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It is not fitting for a prophet that he should have prisoners of war until he hath thoroughly subdued the land. Ye look for the temporal goods of this world; but Allah looketh to the Hereafter: And Allah is Exalted in might, Wise.

Yusuf Ali writes,

An ordinary war may be for territory or trade,
revenge or military glory, -all “temporal goods of this
world.”
Such a war is condemned. But a Jihad is fought under
strict conditions laid down by Islam, and solely for the
cause of Allah. All baser motives, therefore are strictly
excluded. The greed of gain in the shape of ransom from
captives has no place in such warfare. (R).
At the same time, if there has been heavy loss of life
already, captives may be taken, and it would be for the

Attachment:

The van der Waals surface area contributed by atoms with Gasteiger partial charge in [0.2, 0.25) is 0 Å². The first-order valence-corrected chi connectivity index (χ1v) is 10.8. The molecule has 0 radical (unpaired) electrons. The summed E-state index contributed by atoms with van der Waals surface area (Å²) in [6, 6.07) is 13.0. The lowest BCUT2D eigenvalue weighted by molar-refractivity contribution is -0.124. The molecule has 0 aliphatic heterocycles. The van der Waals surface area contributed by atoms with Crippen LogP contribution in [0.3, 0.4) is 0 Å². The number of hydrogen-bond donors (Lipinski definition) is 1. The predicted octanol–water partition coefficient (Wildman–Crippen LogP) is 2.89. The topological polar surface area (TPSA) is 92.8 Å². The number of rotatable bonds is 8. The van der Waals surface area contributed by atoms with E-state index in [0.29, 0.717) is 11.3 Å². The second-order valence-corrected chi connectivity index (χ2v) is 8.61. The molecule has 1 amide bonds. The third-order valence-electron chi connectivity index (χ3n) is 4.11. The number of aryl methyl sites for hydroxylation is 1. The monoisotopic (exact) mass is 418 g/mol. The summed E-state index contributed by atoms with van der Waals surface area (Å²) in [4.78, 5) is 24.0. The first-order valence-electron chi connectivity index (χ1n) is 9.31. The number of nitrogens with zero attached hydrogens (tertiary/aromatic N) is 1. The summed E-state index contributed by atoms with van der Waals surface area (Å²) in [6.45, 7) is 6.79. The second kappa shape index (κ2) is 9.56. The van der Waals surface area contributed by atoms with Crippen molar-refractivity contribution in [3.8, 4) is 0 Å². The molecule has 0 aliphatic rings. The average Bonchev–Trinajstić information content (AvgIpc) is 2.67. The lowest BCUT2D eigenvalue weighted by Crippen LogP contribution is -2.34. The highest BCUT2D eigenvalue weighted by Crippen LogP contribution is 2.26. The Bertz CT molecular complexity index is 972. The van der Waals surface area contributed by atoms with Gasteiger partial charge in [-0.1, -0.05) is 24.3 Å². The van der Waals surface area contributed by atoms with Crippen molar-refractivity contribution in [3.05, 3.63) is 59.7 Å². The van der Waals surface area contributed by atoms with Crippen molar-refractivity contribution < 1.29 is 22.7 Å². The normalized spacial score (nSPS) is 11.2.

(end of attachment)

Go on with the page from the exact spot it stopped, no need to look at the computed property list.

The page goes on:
Imam to exercise his discretion as to the time when it
was safe to release them, and whether the release
should be free or on parole or on a fine by way of
punishment.
Destruction and slaughter, however repugnant to a
gentle soul like that of Muhammad, were inevitable
where evil tried to suppress the good. Even Jesus, whose
mission was more limited, had to say: “Think not that I
am come to send peace on earth: I came not to send
peace but a sword.” (Matt. 10:34).
Seventy captives were taken at Badr, and it was decided
to take ransom for them. While the general principle of
fighting for the purpose of taking captives in order to get
their ransom is condemned, the particular action in this
case was approved in verses 68-71.

References:

Yusuf Ali, Abdullah. Translation and Commentary of the Quran. (surah 8 verse 67). Microsoft Word – 008 Anfal.doc (quran4u.com)

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